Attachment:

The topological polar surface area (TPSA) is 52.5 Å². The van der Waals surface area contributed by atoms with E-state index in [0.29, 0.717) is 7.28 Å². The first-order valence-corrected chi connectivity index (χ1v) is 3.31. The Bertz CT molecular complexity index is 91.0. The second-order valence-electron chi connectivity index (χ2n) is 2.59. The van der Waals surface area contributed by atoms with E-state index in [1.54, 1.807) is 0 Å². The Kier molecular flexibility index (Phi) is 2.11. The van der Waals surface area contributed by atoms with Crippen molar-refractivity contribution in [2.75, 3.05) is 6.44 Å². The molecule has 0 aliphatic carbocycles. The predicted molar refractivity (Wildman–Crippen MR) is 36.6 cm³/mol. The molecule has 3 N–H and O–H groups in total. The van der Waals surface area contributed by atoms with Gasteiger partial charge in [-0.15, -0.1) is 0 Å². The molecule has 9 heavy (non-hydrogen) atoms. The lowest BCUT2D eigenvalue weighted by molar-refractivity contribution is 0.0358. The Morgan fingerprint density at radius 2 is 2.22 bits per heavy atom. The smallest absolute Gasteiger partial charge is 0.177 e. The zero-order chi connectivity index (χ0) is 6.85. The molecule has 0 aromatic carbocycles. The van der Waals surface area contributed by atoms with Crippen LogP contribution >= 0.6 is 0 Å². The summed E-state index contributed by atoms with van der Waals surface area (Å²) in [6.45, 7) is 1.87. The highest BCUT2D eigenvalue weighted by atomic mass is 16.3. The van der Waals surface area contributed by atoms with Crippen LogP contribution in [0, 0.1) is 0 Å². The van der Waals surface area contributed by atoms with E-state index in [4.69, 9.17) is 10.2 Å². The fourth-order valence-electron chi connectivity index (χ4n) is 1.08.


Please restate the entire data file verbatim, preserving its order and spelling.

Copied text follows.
The topological polar surface area (TPSA) is 52.5 Å². The van der Waals surface area contributed by atoms with E-state index in [0.29, 0.717) is 7.28 Å². The first-order valence-corrected chi connectivity index (χ1v) is 3.31. The Bertz CT molecular complexity index is 91.0. The second-order valence-electron chi connectivity index (χ2n) is 2.59. The van der Waals surface area contributed by atoms with E-state index in [1.54, 1.807) is 0 Å². The Kier molecular flexibility index (Phi) is 2.11. The van der Waals surface area contributed by atoms with Crippen molar-refractivity contribution in [2.75, 3.05) is 6.44 Å². The molecule has 0 aliphatic carbocycles. The predicted molar refractivity (Wildman–Crippen MR) is 36.6 cm³/mol. The molecule has 3 N–H and O–H groups in total. The van der Waals surface area contributed by atoms with Gasteiger partial charge in [-0.15, -0.1) is 0 Å². The molecule has 9 heavy (non-hydrogen) atoms. The lowest BCUT2D eigenvalue weighted by molar-refractivity contribution is 0.0358. The Morgan fingerprint density at radius 2 is 2.22 bits per heavy atom. The smallest absolute Gasteiger partial charge is 0.177 e. The zero-order chi connectivity index (χ0) is 6.85. The molecule has 0 aromatic carbocycles. The van der Waals surface area contributed by atoms with Crippen LogP contribution >= 0.6 is 0 Å². The summed E-state index contributed by atoms with van der Waals surface area (Å²) in [6.45, 7) is 1.87. The highest BCUT2D eigenvalue weighted by atomic mass is 16.3. The van der Waals surface area contributed by atoms with Crippen LogP contribution in [0, 0.1) is 0 Å². The van der Waals surface area contributed by atoms with E-state index in [4.69, 9.17) is 10.2 Å². The fourth-order valence-electron chi connectivity index (χ4n) is 1.08.